New Jersey bill regulating debt buying practices advances
Dec 27, 2012 Philip Burgess
A new bill targeting methods of debt purchasing has advanced from its committee and will be heard before the New Jersey State Assembly. The legislation, known as the Consumer Credit Fairness Act, sets restraints on buyers, in that they cannot collect of debt that has been cleared through bankruptcy or that is past its statute of limitations. Additional fees beyond the original collection agreement cannot be added on by buyers. It also sets forth guidelines of transparency through which conditions of transfer and collections are made clear to the consumer. This bill could have an affect on the way consumer credit data is used and could spawn further legislation in different states.
When debts reach default, there is sometimes a judgment that automatically places the account in the hands of debt collectors. In cases where the debtor does not appear in court, judges authorize debt buyers to begin collection. Other agencies buy off bad debt from creditors and use aggressive methods to attempt recovery. Some accounts that buyers acquire have no records accompanying them, and this can prove to be legally difficult.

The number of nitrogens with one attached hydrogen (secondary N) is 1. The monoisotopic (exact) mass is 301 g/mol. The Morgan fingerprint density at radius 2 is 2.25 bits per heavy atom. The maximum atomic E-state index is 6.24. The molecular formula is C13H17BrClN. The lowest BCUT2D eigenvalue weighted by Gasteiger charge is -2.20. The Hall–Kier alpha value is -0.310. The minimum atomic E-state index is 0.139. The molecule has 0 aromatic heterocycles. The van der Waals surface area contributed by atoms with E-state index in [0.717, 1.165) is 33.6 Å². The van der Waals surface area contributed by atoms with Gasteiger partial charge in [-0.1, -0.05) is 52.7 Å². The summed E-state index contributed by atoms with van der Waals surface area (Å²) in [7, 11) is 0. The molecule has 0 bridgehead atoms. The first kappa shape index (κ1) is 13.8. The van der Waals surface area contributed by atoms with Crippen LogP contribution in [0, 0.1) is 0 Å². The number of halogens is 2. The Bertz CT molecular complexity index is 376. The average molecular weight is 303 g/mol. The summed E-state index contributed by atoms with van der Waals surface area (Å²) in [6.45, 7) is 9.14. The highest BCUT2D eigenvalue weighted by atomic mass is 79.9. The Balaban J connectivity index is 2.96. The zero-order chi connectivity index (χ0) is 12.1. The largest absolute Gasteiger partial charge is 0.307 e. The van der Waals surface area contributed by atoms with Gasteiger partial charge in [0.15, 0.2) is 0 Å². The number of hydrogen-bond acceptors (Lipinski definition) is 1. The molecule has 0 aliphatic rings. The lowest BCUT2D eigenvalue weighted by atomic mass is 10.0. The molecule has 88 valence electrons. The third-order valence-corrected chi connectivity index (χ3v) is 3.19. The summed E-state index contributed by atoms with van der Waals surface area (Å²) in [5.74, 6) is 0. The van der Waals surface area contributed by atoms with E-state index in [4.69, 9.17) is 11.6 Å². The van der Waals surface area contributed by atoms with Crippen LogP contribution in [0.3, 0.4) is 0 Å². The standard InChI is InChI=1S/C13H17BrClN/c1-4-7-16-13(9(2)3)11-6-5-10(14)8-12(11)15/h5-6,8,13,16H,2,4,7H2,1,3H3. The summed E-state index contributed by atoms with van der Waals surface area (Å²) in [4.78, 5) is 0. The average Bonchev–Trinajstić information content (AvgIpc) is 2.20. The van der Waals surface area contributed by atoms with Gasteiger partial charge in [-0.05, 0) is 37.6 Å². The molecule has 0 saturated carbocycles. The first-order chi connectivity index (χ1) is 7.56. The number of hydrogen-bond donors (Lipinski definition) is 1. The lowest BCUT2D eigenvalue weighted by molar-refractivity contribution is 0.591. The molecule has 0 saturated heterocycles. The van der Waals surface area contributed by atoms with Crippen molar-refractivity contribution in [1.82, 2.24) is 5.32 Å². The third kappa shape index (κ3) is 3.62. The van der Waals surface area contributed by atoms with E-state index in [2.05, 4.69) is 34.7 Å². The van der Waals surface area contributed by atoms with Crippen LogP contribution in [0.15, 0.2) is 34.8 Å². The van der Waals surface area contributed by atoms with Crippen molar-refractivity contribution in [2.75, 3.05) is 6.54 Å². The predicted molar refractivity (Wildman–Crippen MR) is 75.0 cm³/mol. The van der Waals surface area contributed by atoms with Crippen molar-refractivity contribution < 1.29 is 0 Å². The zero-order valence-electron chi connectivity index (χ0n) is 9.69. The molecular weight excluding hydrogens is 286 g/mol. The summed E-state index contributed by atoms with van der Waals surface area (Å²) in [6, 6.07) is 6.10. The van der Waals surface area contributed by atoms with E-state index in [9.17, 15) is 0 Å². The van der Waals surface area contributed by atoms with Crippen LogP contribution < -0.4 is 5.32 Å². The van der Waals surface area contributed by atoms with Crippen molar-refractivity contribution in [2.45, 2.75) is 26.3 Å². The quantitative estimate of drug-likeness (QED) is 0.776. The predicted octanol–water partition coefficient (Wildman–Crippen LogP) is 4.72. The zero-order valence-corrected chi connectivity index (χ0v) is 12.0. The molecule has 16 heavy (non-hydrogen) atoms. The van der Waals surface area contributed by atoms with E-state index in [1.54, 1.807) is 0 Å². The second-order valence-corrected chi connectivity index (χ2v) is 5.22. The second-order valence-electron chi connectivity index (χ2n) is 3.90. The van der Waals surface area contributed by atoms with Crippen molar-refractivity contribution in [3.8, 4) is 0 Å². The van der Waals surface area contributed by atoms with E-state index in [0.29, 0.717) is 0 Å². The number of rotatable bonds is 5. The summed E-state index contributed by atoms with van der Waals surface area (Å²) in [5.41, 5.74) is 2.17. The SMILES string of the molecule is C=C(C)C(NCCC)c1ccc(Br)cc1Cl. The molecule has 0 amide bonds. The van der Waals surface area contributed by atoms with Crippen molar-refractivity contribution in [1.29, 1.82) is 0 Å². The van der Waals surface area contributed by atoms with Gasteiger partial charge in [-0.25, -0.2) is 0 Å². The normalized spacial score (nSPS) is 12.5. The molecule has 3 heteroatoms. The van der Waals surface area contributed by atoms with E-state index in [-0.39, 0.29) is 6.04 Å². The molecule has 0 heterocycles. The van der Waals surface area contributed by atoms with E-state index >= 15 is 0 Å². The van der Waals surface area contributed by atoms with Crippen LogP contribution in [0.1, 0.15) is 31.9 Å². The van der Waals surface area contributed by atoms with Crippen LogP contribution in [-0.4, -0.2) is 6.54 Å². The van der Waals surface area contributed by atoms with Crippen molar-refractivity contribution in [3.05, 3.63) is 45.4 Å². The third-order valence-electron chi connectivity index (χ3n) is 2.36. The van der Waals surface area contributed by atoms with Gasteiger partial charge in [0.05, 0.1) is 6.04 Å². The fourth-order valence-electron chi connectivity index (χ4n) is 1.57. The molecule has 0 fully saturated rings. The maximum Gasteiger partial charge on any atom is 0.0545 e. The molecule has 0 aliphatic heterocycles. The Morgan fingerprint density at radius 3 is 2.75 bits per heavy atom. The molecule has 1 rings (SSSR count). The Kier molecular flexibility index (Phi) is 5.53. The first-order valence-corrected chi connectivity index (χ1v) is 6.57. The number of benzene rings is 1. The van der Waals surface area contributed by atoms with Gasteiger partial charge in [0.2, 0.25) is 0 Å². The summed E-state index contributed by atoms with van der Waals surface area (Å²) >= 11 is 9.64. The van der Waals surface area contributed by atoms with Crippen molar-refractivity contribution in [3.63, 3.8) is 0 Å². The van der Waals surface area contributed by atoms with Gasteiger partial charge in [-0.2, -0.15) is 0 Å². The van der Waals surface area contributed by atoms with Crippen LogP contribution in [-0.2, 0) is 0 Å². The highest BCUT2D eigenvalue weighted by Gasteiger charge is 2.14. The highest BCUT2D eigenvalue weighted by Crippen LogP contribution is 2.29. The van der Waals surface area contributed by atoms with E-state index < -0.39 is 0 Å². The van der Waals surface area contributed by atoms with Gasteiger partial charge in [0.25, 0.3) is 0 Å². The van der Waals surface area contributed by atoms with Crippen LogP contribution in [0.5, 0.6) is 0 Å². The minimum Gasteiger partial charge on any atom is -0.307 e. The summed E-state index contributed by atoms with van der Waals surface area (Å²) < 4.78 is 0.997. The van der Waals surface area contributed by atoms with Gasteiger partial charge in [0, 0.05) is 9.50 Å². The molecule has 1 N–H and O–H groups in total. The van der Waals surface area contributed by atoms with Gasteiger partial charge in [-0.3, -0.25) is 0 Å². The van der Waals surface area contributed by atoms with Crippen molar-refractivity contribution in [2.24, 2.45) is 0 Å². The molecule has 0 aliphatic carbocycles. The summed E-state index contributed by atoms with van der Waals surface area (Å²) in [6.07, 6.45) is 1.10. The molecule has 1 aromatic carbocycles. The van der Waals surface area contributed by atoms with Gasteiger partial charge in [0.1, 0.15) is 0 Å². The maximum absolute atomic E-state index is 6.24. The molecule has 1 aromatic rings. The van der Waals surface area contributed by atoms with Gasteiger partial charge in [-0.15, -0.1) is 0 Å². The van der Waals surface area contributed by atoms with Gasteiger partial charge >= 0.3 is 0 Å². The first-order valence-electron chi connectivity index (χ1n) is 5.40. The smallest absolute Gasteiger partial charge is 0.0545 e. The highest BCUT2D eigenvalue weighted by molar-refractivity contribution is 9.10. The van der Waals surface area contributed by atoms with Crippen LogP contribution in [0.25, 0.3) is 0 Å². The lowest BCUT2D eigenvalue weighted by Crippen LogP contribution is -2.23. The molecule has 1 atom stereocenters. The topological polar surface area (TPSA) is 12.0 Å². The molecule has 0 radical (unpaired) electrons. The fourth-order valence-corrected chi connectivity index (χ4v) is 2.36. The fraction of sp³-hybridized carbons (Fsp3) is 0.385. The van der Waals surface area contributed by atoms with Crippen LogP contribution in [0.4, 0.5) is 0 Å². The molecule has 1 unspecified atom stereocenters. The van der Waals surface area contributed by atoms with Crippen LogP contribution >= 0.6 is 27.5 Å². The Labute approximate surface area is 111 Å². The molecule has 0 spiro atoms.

The New Jersey law targets debts that are not legitimate or have been cleared by other methods such as bankruptcy. Some critics argue that this practice targets a disproportionate amount of low-income Americans, and it may be the case that debt buying is clustered according to neighborhoods. Debt buyers should consider the ramifications of this proposed law. It could have a more widespread impact on the debt collection industry, as it may cause problems as to how defaulted credit lines can be recovered.
The Huffington Post article reported that New Jersey has the second-highest average consumer rolling credit card debt in the nation, with balances averaging $5,305 per person. This might suggest that consumers are maxing out their credit cards, and could be unable to pay outstanding balances, leading to collections or default. If the line of credit goes into default, it runs the risk of being bought by a debt purchasing company. New Jersey's bill wants to alter the procedure, allowing more protection for consumers.
This might also mean that consumers are looking for sources of alternative credit, like short term loans. Individuals who have defaulted on a credit line are unlikely to be approved for new accounts. The bill might make New Jersey's underwriting practices for new loans more strict and may ultimately have repercussions for collectors, buyers and lenders in the Garden State.